Letter from a graduated student

As professor, I often ask graduated students who are now working to share their experiences and give advices to students who are still in school. Last month, I send out an email to remind them and I received several replies. I like to share with you the letter from a former students:

“I graduated with a degree in software engineering last year. I got so lucky because I had several job offers in my last year in college. I started to interest in computer because I like to play computer games. I am very good in “World of Warcraft”, “Doom”, and “Grand Theft Auto”. Because of this interest, I took several programming classes in high school. Let me give you an advice: Do NOT wait until college to learn programming. You need to know how to program before you enter a computer program in college, else you cannot compete with students there. Computer programming is easy, it took me only few months to master the Java language. Since I knew Java, it was not difficult to learn C and C++. If you do NOT take this advices, other computer students in college will crush you. Computer courses are highly competitive and only the best will survive. By preparing ahead of time, you will succeed. High school works was easy and gave me a lot of time, so by learning programming earlier, it made things much easier for me in college”.

“Now my career consists of develop software applications to support the business of the company. I work in a team of ten people, most are at my age so we share many common interests. We all play computer games and read “Manga” comic books. Basically, we get paid to do what we like, playing with computer. In this job, we can also listen to music all day. We all have MP3 and earphones so nobody care what kind of music that we listen to, as long as we do not bother other people. My manager is a young woman, only few years older than us. She said as long as we get the work done, she will not bother us. However, if we do not do quality work, we will hear from her soon. Some of my team members do not like to have a woman as manager but I have no problem. She is like a sister to me because I also have a sister at home, so I do not mind.”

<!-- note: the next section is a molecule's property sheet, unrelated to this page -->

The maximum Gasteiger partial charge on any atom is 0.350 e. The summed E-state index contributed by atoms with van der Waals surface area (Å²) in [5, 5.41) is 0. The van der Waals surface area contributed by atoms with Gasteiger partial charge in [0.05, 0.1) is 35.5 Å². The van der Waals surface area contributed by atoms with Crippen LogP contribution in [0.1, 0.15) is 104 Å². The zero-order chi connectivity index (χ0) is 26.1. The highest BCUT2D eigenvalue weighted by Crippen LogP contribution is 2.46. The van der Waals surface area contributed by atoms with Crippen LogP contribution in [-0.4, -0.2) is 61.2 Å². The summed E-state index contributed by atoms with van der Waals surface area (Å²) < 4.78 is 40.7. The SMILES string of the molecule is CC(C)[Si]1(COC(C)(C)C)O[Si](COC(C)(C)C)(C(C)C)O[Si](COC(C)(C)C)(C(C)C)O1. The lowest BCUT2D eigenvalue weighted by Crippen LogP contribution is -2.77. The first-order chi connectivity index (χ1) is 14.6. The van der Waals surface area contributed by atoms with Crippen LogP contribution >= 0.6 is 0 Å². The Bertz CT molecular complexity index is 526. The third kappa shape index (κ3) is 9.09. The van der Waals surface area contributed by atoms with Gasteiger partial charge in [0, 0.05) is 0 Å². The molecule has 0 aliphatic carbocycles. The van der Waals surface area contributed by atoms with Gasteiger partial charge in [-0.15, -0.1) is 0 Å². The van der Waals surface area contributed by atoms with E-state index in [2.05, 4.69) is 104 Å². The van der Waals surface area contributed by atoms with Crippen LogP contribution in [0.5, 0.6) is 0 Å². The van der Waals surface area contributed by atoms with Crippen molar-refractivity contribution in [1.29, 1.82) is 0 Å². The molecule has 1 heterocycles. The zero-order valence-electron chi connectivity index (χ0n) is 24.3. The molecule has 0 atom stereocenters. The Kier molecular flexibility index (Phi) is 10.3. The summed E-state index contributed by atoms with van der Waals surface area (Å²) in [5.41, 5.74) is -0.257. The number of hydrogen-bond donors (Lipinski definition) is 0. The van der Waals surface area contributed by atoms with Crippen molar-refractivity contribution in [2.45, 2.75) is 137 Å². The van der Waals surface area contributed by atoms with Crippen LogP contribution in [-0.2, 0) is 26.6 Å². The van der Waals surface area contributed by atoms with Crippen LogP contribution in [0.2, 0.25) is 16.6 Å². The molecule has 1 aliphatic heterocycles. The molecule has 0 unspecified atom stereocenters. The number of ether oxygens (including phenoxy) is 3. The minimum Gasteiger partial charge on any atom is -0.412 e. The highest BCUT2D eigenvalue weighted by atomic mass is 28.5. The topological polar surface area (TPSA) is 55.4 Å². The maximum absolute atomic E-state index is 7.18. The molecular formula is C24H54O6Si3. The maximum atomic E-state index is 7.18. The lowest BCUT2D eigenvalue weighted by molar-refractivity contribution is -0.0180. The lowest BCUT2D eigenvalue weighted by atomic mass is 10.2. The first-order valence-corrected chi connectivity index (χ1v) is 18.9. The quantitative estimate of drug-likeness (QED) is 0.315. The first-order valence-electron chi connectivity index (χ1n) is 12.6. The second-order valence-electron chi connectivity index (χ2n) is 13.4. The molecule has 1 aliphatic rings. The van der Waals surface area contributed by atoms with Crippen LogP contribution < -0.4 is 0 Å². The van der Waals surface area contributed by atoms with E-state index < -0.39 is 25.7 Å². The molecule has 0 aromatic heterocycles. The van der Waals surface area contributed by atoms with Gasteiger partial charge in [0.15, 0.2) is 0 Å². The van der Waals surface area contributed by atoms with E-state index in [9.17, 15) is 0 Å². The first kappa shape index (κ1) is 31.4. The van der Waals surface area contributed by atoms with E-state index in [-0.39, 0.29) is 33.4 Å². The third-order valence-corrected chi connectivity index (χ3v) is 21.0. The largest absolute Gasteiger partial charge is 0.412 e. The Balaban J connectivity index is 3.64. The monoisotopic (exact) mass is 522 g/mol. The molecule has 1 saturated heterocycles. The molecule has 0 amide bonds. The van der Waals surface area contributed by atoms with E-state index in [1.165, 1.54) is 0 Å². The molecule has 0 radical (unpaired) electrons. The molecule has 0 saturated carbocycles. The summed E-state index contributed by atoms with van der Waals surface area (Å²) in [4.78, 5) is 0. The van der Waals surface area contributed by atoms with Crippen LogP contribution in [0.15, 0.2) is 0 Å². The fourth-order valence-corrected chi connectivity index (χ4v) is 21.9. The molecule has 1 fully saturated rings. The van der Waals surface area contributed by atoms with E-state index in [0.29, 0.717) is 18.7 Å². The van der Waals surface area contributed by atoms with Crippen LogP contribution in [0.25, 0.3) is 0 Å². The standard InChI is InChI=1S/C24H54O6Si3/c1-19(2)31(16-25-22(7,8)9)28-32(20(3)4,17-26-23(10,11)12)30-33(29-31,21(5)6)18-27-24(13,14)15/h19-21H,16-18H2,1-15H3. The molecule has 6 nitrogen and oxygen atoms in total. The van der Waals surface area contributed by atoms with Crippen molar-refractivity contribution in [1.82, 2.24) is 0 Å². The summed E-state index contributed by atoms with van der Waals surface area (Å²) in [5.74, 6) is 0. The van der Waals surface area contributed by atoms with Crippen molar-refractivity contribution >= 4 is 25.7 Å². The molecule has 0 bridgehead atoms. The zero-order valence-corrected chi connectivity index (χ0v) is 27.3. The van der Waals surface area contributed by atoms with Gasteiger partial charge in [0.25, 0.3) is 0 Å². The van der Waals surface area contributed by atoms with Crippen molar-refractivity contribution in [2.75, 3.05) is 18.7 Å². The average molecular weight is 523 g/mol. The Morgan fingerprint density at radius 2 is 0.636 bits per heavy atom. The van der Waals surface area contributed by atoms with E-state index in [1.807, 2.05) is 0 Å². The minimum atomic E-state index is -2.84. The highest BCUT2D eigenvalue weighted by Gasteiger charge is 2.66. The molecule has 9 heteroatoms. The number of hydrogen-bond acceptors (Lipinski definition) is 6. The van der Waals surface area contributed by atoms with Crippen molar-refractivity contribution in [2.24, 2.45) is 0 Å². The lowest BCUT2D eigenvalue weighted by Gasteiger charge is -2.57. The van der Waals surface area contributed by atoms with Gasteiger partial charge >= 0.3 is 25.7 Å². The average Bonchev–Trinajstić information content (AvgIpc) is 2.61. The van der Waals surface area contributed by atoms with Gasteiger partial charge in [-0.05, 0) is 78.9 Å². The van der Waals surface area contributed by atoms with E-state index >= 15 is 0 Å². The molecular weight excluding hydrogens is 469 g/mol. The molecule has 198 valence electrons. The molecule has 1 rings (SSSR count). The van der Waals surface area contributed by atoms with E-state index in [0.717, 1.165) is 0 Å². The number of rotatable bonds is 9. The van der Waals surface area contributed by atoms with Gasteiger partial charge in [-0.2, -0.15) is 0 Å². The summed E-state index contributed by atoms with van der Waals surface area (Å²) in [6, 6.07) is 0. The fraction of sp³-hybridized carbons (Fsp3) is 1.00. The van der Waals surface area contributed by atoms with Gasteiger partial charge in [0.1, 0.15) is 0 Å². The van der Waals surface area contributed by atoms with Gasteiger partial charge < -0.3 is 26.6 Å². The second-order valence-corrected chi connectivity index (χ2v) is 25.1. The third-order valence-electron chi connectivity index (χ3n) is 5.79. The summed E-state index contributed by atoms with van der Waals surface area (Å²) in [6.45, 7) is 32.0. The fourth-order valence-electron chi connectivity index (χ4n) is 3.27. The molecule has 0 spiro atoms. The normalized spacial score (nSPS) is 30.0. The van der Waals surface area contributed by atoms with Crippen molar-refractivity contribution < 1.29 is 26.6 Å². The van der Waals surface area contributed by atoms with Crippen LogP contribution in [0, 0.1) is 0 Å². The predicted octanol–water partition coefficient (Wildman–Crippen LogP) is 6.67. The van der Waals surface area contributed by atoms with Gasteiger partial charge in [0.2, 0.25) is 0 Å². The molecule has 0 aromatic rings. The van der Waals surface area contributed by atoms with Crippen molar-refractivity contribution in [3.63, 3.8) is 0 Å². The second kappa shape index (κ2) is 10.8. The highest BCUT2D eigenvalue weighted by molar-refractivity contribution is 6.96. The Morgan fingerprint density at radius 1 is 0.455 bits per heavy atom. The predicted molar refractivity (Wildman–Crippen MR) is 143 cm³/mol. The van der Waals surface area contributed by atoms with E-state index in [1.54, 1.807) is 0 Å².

“In my company, most business managers are men but in the information technology group, half of managers are women. My manager told the team that currently, there are more women study Information System Management (ISM) than men. This was different from Software Engineering because in my class of 45 students, we only had 6 women. My manager spends most of her time in meetings with customers and senior managers so we only see her maybe once or twice a week, usually in team meeting. The meeting is always on Monday where she shares with us on what is happening in the company, what the users or customers want from us and what we need to do that week. She reviews some projects and gave comments on what should be done. Her directions are clear, concise and to the point and I always admire her communication skills. She is tough when things did not happen as expected but she is gentle when things are fine. However she never yells at us or shows any emotion. In contrast to another manager who is a man. I heard him yelling, show his anger to his team when things was bad so his team members are afraid of him. Many told me that they hated him and wanted to transfer to our team. I think woman are much better as manager than men.”

“Occasionally, I have to analyze the business needs to see if a solution is the best one. This require several phone calls to customers to verify requirements. Because I took the Requirements Engineering class, I know how to analyze and prioritize what customers need. I know how to determine Return On Investment (ROI) and gather additional users requirements that were not documented in the Software Requirement Specification (SRS). Most of my team members cannot do that, they studied Computer Science, they knew more about mathematics, equations and algorithms but they do not learn this requirement engineer skill. That is why my manager is very happy, she gave me better raise in salary than the rest.”

“My work also involves in design database, designs application within.NET 4.0 and delivers software every 2 weeks. We follow an Agile methodology called Scrum to ensure what is created is what the users actually want. Contradict to what I believe, my work does not require a lot of programming. I think it is about 35% programming and 65% problem solving. Because I took software design and system architecture courses and did well in them, I can do most this work in my sleep.”

“Overall, I think that having the right college training is very important to your career. When I was a student, I thought programming is everything but now I know that it is only a tool and you need more than a tool to succeed in industry. Even I only work for a year, I already know that the process that I interact with customers and the way that I analyze the needs are important. The method that I architect the system and the way I design the solutions are critical. That is why I believe Software Engineering is a better choice.”

“I love being a software engineer. The best and easiest job I can think of. But I can see that it seems very complicated to someone who does not have a good background. If you are a good problem solver, have a strong analytical skills and have a good attitude about learning new thing, you can become a software engineer. Today there are also plenty of job openings in this field for you to apply. What are you waiting for?

Sources

  • Blogs of Prof. John Vu, Carnegie Mellon University
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